We're enjoying a white Christmas and hope you all are enjoying a pleasant time with the ones you love. If you want to see a little of what we are up to at Bella Baita, then play our Smilebox for a taste of Bella Baita. I'll be back to posting real soon. Wishing you peace and prosperity and maybe even a visit with us at Bella Baita, Italian Alps Mountain Retreat in 2011!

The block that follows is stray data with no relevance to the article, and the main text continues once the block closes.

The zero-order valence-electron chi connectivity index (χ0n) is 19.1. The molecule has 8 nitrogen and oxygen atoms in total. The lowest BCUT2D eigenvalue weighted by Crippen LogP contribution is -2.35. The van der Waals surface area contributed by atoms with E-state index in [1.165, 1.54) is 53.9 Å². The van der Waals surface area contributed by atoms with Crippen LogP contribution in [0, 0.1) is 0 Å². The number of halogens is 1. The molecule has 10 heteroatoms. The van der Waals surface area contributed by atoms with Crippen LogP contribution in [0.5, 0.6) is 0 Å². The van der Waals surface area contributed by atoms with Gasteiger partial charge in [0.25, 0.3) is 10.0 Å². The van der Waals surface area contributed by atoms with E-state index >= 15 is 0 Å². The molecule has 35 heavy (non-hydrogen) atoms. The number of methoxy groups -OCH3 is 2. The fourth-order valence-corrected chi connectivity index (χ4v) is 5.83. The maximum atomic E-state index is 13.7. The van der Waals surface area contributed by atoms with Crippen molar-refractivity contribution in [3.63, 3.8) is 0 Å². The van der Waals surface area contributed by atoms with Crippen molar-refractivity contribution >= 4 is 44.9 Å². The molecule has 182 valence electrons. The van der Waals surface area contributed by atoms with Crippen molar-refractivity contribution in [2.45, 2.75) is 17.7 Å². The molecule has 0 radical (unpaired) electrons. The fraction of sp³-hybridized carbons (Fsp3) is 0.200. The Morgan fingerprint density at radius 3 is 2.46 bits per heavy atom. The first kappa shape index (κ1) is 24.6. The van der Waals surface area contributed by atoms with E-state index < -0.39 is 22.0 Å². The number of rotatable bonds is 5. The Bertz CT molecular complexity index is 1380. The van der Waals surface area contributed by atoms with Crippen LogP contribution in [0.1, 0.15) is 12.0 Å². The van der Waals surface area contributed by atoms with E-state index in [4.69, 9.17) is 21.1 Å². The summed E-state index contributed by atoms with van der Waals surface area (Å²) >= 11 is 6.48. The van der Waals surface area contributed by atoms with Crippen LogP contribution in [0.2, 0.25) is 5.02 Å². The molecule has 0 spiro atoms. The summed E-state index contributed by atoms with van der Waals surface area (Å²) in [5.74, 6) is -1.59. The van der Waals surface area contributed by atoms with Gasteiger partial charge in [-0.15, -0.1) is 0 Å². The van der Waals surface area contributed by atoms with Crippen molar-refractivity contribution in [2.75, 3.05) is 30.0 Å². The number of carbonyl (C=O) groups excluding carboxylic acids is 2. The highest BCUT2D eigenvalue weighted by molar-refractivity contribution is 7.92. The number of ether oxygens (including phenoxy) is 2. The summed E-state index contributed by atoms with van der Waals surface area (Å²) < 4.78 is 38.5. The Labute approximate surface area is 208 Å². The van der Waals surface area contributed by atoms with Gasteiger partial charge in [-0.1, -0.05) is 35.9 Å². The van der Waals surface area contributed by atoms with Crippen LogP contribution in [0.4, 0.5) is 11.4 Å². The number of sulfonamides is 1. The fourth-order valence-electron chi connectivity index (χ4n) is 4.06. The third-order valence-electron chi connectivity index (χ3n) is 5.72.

I will be the first to say that this may not be a recipe that everyone will be rushing to make, but for those of you who want to try your hand at candying orange peel, this a great recipe. It takes a bit of organization of your time, but it really is worth it, especially if you are like myself and can't always find ready made candied orange peel that you trust isn't full of preservatives and coloring. You still have time to get this made for Christmas, especially if you use the great suggestion of my chef friend Michelle in Portland. She suggested using a dehydrator to get your peel to the storage stage not only quicker, but more assuredly when you live in the land of the moist. Here in the alps, it is certainly drier than the northwest, but noting like the rockies where everything dries out whether you want it to or not. I just finished a batch each of lemon and orange peel drying them both in my dehydrator. Wonderful results. The orange peel took a bit longer as they are fleshier than the lemon peel and the orange peel takes a double dose of poaching syrup to insure the peels are completely covered. I also find that the citrus syrup that is left over when you go to dry your peels makes a welcome addition any number of things, like a fruit salad or your second cup of coffee for the day, just to name a couple. Noting really goes to waste. I make Pannetone and ricotta cake at Christmas time and through the winter, so I have plenty of uses for these lovely jewels. One of my favorite and colorful cheese maker/vendors from the Pinerolo market is regularly petitioning me for my ricotta cake made with his ricotta, of course. You can find that recipe here. I think I'll make some florentine wafers as well which uses candies orange peel as well. You might find any number of new ways to enjoy them too once you realize what a treat they are and not the oftentimes sticky, gaudy colored fruitcake mix you find in the mixed candied fruit selection during the holiday season. I dipped some thin slices of the orange into melted chocolate and am now looking to making another batch as those went down just a tad too easily.